NEW YORK — A study released last week shows a growing number of New Yorkers don’t have enough money to retire. More than one-third of older residents are expected to either subsist on Social Security, or not be able to retire at all.
The study, titled “Are New Yorkers Ready for Retirement?” is part of a research initiative by New York City Comptroller John C. Liu and the Schwartz Center for Economic Policy Analysis (SCEPA) at The New School.
Using recent New York City and New York state metropolitan-area data, the report examines whether New York City residents are financially prepared for their senior years. The answer, increasingly, is no.
The study found:
• Between 2000-2009, the percentage of employees in New York City who had access to employer-sponsored retirement plans declined from 48 percent to 40 percent — below the U.S. average, which is 53 percent (2009).
• Only 35 percent of New York City workers participated in an employer-based retirement plan in 2009.
• More than one-third of New York City households in which the head is near retirement age will have to subsist almost entirely on Social Security income or will not be able to retire at all due to the fact that they have less than $10,000 in savings.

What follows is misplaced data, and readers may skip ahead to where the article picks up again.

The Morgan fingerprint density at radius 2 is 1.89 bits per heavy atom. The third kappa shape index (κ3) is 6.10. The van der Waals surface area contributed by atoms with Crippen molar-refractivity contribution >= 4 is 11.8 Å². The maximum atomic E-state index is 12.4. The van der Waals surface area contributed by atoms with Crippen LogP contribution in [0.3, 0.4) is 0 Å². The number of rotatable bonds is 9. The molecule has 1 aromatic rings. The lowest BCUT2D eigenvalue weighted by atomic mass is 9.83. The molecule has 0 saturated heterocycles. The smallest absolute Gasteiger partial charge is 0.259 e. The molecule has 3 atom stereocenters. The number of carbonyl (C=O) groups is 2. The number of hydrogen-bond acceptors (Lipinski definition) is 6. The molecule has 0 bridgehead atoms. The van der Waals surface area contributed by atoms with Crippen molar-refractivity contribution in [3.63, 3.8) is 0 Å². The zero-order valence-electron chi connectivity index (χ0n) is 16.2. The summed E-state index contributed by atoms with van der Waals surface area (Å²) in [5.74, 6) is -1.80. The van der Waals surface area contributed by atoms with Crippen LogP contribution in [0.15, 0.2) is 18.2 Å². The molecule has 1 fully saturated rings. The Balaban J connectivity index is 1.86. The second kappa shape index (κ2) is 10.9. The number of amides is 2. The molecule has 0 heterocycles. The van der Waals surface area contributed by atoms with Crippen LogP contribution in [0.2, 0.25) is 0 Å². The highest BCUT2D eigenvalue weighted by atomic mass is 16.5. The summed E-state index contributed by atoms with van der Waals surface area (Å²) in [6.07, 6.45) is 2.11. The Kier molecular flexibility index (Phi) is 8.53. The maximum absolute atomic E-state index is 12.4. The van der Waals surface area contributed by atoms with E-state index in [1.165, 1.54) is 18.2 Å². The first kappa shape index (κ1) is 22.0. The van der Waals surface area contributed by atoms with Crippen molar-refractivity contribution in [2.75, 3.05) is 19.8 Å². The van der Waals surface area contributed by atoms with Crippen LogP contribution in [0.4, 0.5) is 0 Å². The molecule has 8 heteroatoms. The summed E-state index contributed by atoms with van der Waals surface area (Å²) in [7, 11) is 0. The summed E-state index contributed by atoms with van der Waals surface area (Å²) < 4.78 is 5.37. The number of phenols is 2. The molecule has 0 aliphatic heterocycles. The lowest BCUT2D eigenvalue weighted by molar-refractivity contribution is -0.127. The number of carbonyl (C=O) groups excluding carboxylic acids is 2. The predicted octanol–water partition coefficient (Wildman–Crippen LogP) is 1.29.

“It is a significant public policy concern when such a high proportion of the workforce will not have enough money in their retirement years,” Liu said. “This report focuses attention on the need to help workers, both public and private sector, properly prepare throughout their working careers for their eventual retirement.”
The report found that employers have become less willing or able to sponsor pensions — a trend that is true across most industries and occupations and affects New Yorkers of nearly all ages and income groups. The brewing retirement crisis cuts across racial, ethnic and gender lines.
“The deck is becoming increasingly stacked against New Yorkers in their efforts to retire,” said SCEPA Director Teresa Ghilarducci, Ph.D. “Fewer New Yorkers have access to the convenience and affordability of employer-sponsored retirement plans. More and more residents now face a choice between retiring into poverty or continuing to work in old age. Without significant policy reforms, the economic tea leaves foretell a decrease in the standard of living for retired New Yorkers.”
The study was authored by Dr. Ghilarducci, a national expert on public pensions and Aretirement issues, along with economist Joelle Saad-Lessler, Ph.D. The New York City Comptroller’s Office Budget and Policy Bureau provided key data and analysis.